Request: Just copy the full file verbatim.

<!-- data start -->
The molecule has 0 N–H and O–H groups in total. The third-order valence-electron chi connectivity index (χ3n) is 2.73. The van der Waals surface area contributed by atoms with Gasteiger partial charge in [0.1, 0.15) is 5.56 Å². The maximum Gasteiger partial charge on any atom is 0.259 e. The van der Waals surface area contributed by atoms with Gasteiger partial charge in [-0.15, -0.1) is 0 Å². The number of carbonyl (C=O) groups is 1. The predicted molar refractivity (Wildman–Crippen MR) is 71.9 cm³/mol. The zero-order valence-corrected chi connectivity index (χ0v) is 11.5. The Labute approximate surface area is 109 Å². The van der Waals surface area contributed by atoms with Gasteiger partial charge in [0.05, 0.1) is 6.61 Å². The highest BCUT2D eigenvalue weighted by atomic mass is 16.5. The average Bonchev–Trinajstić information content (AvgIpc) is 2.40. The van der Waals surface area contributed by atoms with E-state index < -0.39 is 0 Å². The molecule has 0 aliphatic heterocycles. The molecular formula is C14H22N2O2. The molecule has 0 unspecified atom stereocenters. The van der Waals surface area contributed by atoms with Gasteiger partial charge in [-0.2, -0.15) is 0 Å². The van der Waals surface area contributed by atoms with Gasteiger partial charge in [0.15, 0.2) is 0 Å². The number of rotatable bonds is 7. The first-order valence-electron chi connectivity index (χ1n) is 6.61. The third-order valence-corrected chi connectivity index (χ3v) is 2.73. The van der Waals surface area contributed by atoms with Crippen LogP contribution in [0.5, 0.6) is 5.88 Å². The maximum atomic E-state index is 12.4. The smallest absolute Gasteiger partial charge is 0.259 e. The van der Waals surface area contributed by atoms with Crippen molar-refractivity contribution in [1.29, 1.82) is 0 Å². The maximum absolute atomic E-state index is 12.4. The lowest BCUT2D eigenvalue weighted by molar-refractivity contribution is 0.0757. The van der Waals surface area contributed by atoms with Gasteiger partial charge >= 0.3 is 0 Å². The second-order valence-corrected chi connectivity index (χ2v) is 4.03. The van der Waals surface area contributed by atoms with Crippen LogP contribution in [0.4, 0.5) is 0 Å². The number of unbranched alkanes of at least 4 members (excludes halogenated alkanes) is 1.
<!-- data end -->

The molecule has 0 N–H and O–H groups in total. The third-order valence-electron chi connectivity index (χ3n) is 2.73. The van der Waals surface area contributed by atoms with Gasteiger partial charge in [0.1, 0.15) is 5.56 Å². The maximum Gasteiger partial charge on any atom is 0.259 e. The van der Waals surface area contributed by atoms with Gasteiger partial charge in [-0.15, -0.1) is 0 Å². The number of carbonyl (C=O) groups is 1. The predicted molar refractivity (Wildman–Crippen MR) is 71.9 cm³/mol. The zero-order valence-corrected chi connectivity index (χ0v) is 11.5. The Labute approximate surface area is 109 Å². The van der Waals surface area contributed by atoms with Gasteiger partial charge in [0.05, 0.1) is 6.61 Å². The highest BCUT2D eigenvalue weighted by atomic mass is 16.5. The average Bonchev–Trinajstić information content (AvgIpc) is 2.40. The van der Waals surface area contributed by atoms with E-state index < -0.39 is 0 Å². The molecule has 0 aliphatic heterocycles. The molecular formula is C14H22N2O2. The molecule has 0 unspecified atom stereocenters. The van der Waals surface area contributed by atoms with Gasteiger partial charge in [-0.2, -0.15) is 0 Å². The van der Waals surface area contributed by atoms with Gasteiger partial charge in [0.15, 0.2) is 0 Å². The number of rotatable bonds is 7. The first-order valence-electron chi connectivity index (χ1n) is 6.61. The third-order valence-corrected chi connectivity index (χ3v) is 2.73. The van der Waals surface area contributed by atoms with Crippen LogP contribution in [0.5, 0.6) is 5.88 Å². The maximum atomic E-state index is 12.4. The smallest absolute Gasteiger partial charge is 0.259 e. The van der Waals surface area contributed by atoms with Crippen molar-refractivity contribution in [1.29, 1.82) is 0 Å². The maximum absolute atomic E-state index is 12.4. The lowest BCUT2D eigenvalue weighted by molar-refractivity contribution is 0.0757. The van der Waals surface area contributed by atoms with Gasteiger partial charge >= 0.3 is 0 Å². The second-order valence-corrected chi connectivity index (χ2v) is 4.03. The van der Waals surface area contributed by atoms with Crippen LogP contribution in [0.4, 0.5) is 0 Å². The number of unbranched alkanes of at least 4 members (excludes halogenated alkanes) is 1.